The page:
i wn to know whether $_SERVER has some security problem
if yes then i will change it to $_POST
 
Old 04-20-2006, 08:13 AM   #7
graemef
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I would say that using $_POST is slightly safer, although it is more related with how you actually write your code. I'll give you an example:

Let us assume that I have a form with a drop down list of countries and I ask you to select you country. The form will then return a number, being the index of the drop down list.

My code now takes that number and formulates an sql command:
Code:
SELECT * FROM country WHERE id = $country_code;
If I get the variabel $country_code from a post then I'm fairly confident that it is correctly formatted, however if I got it from $_SERVER it would be easy for me to change the value of the submitted variable from a number to something like this:
Code:
1;SHOW TABLES
or how about
Code:
1;DROP TABLE country
This would then change the above sql command to essentially two commands. Submitting the variable as a get is a trivial task, whilst altering a POST is slightly more time consuming.

From a security point of view the real problem lies in my sql statement and the really needs to be addressed. But in my view it can't hurt to strengthen the code by using $_POST rather than $_SERVER, but it is only a slight gain over the weakness I have shown above.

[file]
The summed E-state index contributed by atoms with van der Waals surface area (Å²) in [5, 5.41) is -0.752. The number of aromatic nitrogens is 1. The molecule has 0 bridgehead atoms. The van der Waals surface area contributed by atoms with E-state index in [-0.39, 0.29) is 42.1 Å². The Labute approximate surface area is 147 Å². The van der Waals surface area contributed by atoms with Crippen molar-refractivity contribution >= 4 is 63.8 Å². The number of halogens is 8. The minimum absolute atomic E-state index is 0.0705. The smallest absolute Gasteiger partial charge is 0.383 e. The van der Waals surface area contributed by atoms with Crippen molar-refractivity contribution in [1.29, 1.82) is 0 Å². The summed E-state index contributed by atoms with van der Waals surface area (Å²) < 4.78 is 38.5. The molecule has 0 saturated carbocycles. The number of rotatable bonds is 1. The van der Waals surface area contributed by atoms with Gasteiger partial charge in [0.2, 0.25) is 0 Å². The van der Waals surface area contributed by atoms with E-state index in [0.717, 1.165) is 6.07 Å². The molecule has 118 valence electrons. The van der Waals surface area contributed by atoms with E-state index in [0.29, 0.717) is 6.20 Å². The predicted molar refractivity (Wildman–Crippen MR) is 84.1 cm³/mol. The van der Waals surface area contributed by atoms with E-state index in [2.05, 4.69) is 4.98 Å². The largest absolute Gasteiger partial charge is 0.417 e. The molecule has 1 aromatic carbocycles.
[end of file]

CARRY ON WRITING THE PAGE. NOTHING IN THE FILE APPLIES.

Old 04-20-2006, 08:38 AM   #8
95se
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From a security standpoint, just putting a post variable in, w/o checking it and/or running addslashes on it is horrid. Post does offer some other security advantages, but not the one your talking about. The added complexity doesn't matter, you should be treating GET, POST, and COOKIE variables as unsafe. Where POST DOES have advantages, is from people using cross-site attacks. Basically, imagine some site had the command, http://www.somedomain.com/forums/deletepost.php?p=2, which would delete a post (2 in this case), but it would only delete it if the person logged in was the site admin. Now let's say someone else sets up a site they know the admin frequents and creates an image tag w/ it's src set to, http://www.somedomain.com/forums/deletepost.php?p=2. If the original site uses cookies, and the admin's session is still good, then that post will be deleted w/o the admin ever knowing! Post makes this much harder, since things like AJAX only work on the domain they came from.
 
Old 04-20-2006, 10:10 AM   #9
graemef
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Quote:
Originally Posted by 95se
From a security standpoint, just putting a post variable in, w/o checking it and/or running addslashes on it is horrid.
I wasn't trying to imply otherwise
 
Old 04-20-2006, 11:22 AM   #10
wundersuprise
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and remember to always check for magic_quotes
 
Old 04-20-2006, 05:01 PM   #11
95se
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Quote:
Originally Posted by graemef
I wasn't trying to imply otherwise
OK, sorry for the implication